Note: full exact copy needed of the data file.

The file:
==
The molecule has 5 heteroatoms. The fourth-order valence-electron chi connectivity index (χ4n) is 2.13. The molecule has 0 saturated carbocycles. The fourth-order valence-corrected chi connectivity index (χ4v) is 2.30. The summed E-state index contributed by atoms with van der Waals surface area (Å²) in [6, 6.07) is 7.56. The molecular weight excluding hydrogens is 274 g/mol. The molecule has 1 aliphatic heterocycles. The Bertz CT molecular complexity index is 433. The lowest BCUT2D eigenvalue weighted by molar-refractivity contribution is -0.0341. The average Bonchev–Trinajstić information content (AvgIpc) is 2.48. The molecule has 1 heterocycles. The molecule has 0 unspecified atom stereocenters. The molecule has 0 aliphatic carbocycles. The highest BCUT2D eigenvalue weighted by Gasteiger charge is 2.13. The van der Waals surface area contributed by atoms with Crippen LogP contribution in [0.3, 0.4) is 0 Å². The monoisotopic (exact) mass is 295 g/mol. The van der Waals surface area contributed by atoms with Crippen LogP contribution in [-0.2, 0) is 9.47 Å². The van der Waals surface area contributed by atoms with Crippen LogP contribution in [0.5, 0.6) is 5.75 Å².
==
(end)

The molecule has 5 heteroatoms. The fourth-order valence-electron chi connectivity index (χ4n) is 2.13. The molecule has 0 saturated carbocycles. The fourth-order valence-corrected chi connectivity index (χ4v) is 2.30. The summed E-state index contributed by atoms with van der Waals surface area (Å²) in [6, 6.07) is 7.56. The molecular weight excluding hydrogens is 274 g/mol. The molecule has 1 aliphatic heterocycles. The Bertz CT molecular complexity index is 433. The lowest BCUT2D eigenvalue weighted by molar-refractivity contribution is -0.0341. The average Bonchev–Trinajstić information content (AvgIpc) is 2.48. The molecule has 1 heterocycles. The molecule has 0 unspecified atom stereocenters. The molecule has 0 aliphatic carbocycles. The highest BCUT2D eigenvalue weighted by Gasteiger charge is 2.13. The van der Waals surface area contributed by atoms with Crippen LogP contribution in [0.3, 0.4) is 0 Å². The monoisotopic (exact) mass is 295 g/mol. The van der Waals surface area contributed by atoms with Crippen LogP contribution in [-0.2, 0) is 9.47 Å². The van der Waals surface area contributed by atoms with Crippen LogP contribution in [0.5, 0.6) is 5.75 Å².